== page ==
Our members of Congress go to Washington today and seem to get intoxicated with the power that comes with the job.  It’s similar to the effect of Tolkien’s ring.  Decent and intelligent people get the ring of power and it changes them. They can’t put it down. They can’t let it go. The more laws you pass, the better you look back home.  And when there’s crime involved, you come across as a tough guy, right?

Congress today doesn’t seem to understand the difference between the violation of a regulation and a crime.  There are a number of actions that are illegal, but not criminal.  Further, a crime does not necessarily have to be a federal crime.  Have we reached the point where people in Louisiana and throughout the country have come to accept that any federal agency with power is somehow a police power?  Both conservatives and liberals ought to be worried about the expansion of federal criminal law if we value our liberty, which our Founders specifically understood to mean leaving general police powers at the local level.

In 400 B.C., the Greek orator Isocrates stated: “Where there is a multitude of specific laws, it is a sign that the state is badly governed.”  Tacitus wrote in the 1st century A.D. of Rome:  “Formerly we suffered from crimes.  Now we suffer from laws.”

A little more common sense in Washington would go a long way in allowing Congress to deal better with problems of national concern.  Leave the parochial to the states.  And for goodness sake, let us get a little rowdy at our rodeos.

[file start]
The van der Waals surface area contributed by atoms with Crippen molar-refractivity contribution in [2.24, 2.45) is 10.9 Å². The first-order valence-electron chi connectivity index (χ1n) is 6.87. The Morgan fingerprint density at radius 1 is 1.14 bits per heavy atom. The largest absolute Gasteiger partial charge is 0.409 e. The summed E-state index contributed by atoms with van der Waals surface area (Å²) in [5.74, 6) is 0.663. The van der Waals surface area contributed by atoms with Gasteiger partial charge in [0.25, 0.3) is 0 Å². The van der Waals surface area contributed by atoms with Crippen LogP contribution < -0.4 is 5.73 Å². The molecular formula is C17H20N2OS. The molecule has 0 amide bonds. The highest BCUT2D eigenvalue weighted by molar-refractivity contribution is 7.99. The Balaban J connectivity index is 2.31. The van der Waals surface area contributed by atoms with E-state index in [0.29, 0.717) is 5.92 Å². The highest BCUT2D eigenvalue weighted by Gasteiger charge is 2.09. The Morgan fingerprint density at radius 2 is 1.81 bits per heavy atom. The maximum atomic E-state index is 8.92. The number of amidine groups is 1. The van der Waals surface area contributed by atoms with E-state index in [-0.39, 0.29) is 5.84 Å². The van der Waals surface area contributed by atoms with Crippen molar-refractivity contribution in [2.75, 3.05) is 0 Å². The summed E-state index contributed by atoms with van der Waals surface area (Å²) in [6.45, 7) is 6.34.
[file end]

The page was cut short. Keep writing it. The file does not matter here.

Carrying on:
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Jim Brown’s syndicated column appears each week in numerous newspapers throughout the nation and on websites worldwide.  You can read all his past columns and see continuing updates at http://www.jimbrownusa.com.  You can also hear Jim’s nationally syndicated radio show, Common Sense, each Sunday morning from 9:00 am till 11:00 am Central Time on the Genesis Radio Network.

 

Published in News & Information

President Trump has just returned from a whirlwind trip to the Middle East. And he has vowed to keep a continuing and aggressive U.S. presence where American soldiers are fighting in Iraq, Afghanistan, Syria, Kuwait, Bahrain, Turkey, and other states ringing America’s Middle Eastern battlefields. But is Trump, like his predecessors, becoming engulfed into conflicts that never end?

 

One of the joys in my college years was to study English literature at Cambridge University in the early 1960s. Nobel prize author and poet Rudyard Kipling was an early favorite. He did not bog down the reader with dense symbolism and complexity. He was easy to understand.  Born in India, Kipling was tagged as the “Poet of the British Empire.” It just might be a good idea for Republicans and Democrats, who fall over themselves espousing America’s continuing role in the Middle East, to take a breather and read a little Kipling.